A Chat with the Hodge Podge French Jazz Group from Colombia
It might seem surprising that a band like Monsieur Periné can not only have a crazy amount of followers, but highly rabid ones. The Django Reinhardt-inspired Frenchy cutesy gypsy group from Colombia kicked major behind in our latest MTV Iggy Artist of the Week poll, proving that sometimes, people like a little bit old fashioned.
We chatted with the group about their big win, the day they discovered Django, and the mixed bag of Latin genres that comprise their charming music.
Monsieur Perine, congrats on winning our Artist of the Week poll. Seems like you guys have a pretty committed fan base at home in Colombia, no?
Indeed, we have a great amount of people who like our music that have been supporting us during these last five years. We have now more than 45,000 followers on Facebook, most of them are from Colombia and they are all committed and supportive. We always try to have a close relationship with our fans. We want them to be part of our lives like we are a large family.
Where did the idea of working with the sounds of old-time French jazz come to you?
Nicolás and Santiago began playing Django Reinhardt music when they met at a music Academy in Bogotá several years ago which they found on the internet. When we came together we were haunted by “La Pompe” which is the rhythmic way of playing the gipsy jazz guitar and then jazz
manouche guitar became the backbone of our music.
You mix those jazz manouche sounds with Latin rhythms…. what are some of the Latin styles you draw on?
We are constantly experimenting with different rhythms and most of them come from Latin America like cumbia, bambuco, porro, son, mambo, samba, Peruvian vals, Mexican nortern, reggae. As well as with swing, balkan, rock, pop, funk.
One of the coolest things to me is seeing the charango, usually played in Andean music, become a swinging jazz-pop instrument. Where did that idea come from?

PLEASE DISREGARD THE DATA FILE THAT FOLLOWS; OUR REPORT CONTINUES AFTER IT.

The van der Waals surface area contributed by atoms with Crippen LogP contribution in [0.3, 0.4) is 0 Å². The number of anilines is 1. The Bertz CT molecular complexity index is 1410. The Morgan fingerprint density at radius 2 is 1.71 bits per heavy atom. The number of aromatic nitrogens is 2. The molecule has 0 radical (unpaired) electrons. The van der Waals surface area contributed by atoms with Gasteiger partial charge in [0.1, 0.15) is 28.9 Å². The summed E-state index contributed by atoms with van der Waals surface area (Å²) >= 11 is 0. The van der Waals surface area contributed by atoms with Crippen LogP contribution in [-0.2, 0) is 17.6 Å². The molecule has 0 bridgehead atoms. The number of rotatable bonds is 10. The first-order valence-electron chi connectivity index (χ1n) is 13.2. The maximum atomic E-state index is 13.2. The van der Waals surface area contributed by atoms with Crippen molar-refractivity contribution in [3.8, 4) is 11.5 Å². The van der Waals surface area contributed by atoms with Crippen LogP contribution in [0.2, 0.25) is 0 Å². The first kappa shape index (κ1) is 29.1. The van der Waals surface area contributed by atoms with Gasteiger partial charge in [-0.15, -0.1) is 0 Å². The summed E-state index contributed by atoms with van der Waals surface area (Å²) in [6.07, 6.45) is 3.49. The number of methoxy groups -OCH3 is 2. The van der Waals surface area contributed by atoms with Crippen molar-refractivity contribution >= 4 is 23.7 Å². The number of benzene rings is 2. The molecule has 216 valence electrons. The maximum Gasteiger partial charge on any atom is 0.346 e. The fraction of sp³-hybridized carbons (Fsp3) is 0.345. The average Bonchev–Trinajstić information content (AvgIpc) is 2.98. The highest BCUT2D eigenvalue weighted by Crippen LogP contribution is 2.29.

It was sort of an accident. Santiago had a charango and began playing samba because it sounded like a cavaquinho. He had to learn chords and rhythm patterns that are not used in traditional Andean music so we brought it then to swing music and its timbre combined perfectly with the other instruments we use. We also use ronroco which is like charango but it sounds in a low register.
What are your thoughts about the Colombian music scene today? We’ve heard a lot of the new cumbia-influenced stuff, but what you guys are doing seems totally different in a way…
We think he Colombian music scene is getting bigger, stronger and more diverse. There are several new bands making cool stuff and interesting music. Cumbia is very strong because it has a gravitational force which attracts to its orbit. But we have plenty of different rhythms and musical styles which have not been explored and exploited. The music that is being produced in Colombia is evolving and becoming universal because it is full of new and fresh ideas which are influenced by our own traditional music and by the music that comes from abroad.
What are some of your favorite Colombian bands?
Aterciopelados, Sidestepper, Chocquibtown, Esteman, Ondatrópica,
If you could go back to any time and place and history, what would it be?
We would return to the 40s to have a drink and dance while we’d watch Lucho Bérmudez playing with his Orquesta del Caribe at Hotel Granada in Bogotá and then we would cross the ocean to be in Paris and hear Django playing Nuages at a nice parisian jazz club.
There’s a lot of live performance videos on YouTube (Amplificado, Kapturing), but not many traditional music videos. Are more videos on the way?
We have a traditional video of our song “Suin Romanticón”. We are planning to release more videos soon. The next one will be a video of “La
You recently toured Mexico, right? How did it go?
We were in Mexico about 10 days. We played four times, two of them sharing stage with great mexican artists: Carla Morrison and Paté de Fuá and the other two: at Zinco Jazz club and in Guadalajara. We had a wonderful time with Mexican people. We are going to release our album with the label Intolerancia in August and we will return on November.
You have a lot of good momentum, so what’s next for the band? New albums or tours?
We have already began to preproduce our next album and we are going to Peru in August, Los Angeles in September, Mexico and France in November .